# Phase of the following Waves

## Homework Statement

See figure attached for problem statement.

## The Attempt at a Solution

How does one go about solving a problem like this? I don't see how they get actual values from just the photo.

Can someone explain?

#### Attachments

• MQ14.JPG
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collinsmark
Homework Helper
Gold Member
How does one go about solving a problem like this? I don't see how they get actual values from just the photo.

Can someone explain?
Look at the y-intercept. Each wave crosses the y-axis exactly halfway between the origin and the wave's maximum amplitude. What sort of "angle" causes the sine function to be half its maximum amplitude? Look at the y-intercept. Each wave crosses the y-axis exactly halfway between the origin and the wave's maximum amplitude. What sort of "angle" causes the sine function to be half its maximum amplitude? I know the angle you're talking about is 30 degrees.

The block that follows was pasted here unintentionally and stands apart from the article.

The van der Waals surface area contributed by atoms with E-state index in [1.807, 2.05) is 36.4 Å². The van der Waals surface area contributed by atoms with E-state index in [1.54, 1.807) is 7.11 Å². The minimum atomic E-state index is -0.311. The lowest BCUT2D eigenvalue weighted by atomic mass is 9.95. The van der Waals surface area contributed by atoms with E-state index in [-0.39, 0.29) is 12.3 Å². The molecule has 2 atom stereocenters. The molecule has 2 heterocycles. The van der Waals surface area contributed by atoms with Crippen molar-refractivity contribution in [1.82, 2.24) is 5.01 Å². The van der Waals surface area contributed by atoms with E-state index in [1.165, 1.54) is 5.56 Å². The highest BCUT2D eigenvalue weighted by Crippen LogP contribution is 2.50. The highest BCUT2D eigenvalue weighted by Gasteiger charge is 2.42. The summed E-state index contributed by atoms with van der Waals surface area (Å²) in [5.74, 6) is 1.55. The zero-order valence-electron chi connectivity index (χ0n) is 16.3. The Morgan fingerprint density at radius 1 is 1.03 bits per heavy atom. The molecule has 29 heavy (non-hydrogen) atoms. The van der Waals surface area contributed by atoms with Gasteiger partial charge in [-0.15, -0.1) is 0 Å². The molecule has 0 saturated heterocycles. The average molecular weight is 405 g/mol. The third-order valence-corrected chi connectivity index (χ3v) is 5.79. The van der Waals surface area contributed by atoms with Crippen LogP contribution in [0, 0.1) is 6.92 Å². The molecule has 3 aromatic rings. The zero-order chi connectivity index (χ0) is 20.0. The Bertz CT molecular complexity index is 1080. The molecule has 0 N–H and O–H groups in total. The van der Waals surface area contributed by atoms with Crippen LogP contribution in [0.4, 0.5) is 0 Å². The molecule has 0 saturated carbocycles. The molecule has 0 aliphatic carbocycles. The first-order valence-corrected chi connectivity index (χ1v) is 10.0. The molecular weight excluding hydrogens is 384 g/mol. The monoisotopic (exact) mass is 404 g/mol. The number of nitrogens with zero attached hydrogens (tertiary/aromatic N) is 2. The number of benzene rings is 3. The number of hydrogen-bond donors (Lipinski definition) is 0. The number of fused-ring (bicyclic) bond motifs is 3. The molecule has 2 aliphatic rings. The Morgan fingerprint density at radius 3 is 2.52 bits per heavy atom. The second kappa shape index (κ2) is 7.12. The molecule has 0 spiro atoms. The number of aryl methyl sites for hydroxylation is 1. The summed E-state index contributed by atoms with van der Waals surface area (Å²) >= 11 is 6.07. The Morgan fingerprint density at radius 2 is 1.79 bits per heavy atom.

When I look at it, it looks like the first wave has a phase of -45 degrees and the second a phase of -135 degrees, but those options aren't present...

Because at 45 degrees it would be half way to reaching its maximum value at 90 degrees.

SammyS
Staff Emeritus
Homework Helper
Gold Member
I know the angle you're talking about is 30 degrees.

When I look at it, it looks like the first wave has a phase of -45 degrees and the second a phase of -135 degrees, but those options aren't present...

Because at 45 degrees it would be half way to reaching its maximum value at 90 degrees.
Look at the distance (on the x-axis) from the x-intercept to the x value of the maximum. Then compare that and where the y-intercept is (x=0). Looks to me like x=0 is about 1/3 the distance from the x-intercept to x of the max. 45° is halfway from the x-intercept to where Sine has it's max. The value of sine(45°) = 1/√(2) ≈ 0.707. The y-intercept does not look (to me) like it's close to being 70% of the max value.

If collinsmark is talking about 30°, then he knows what he's talking about! Where else is sin(θ) = 1/2 ?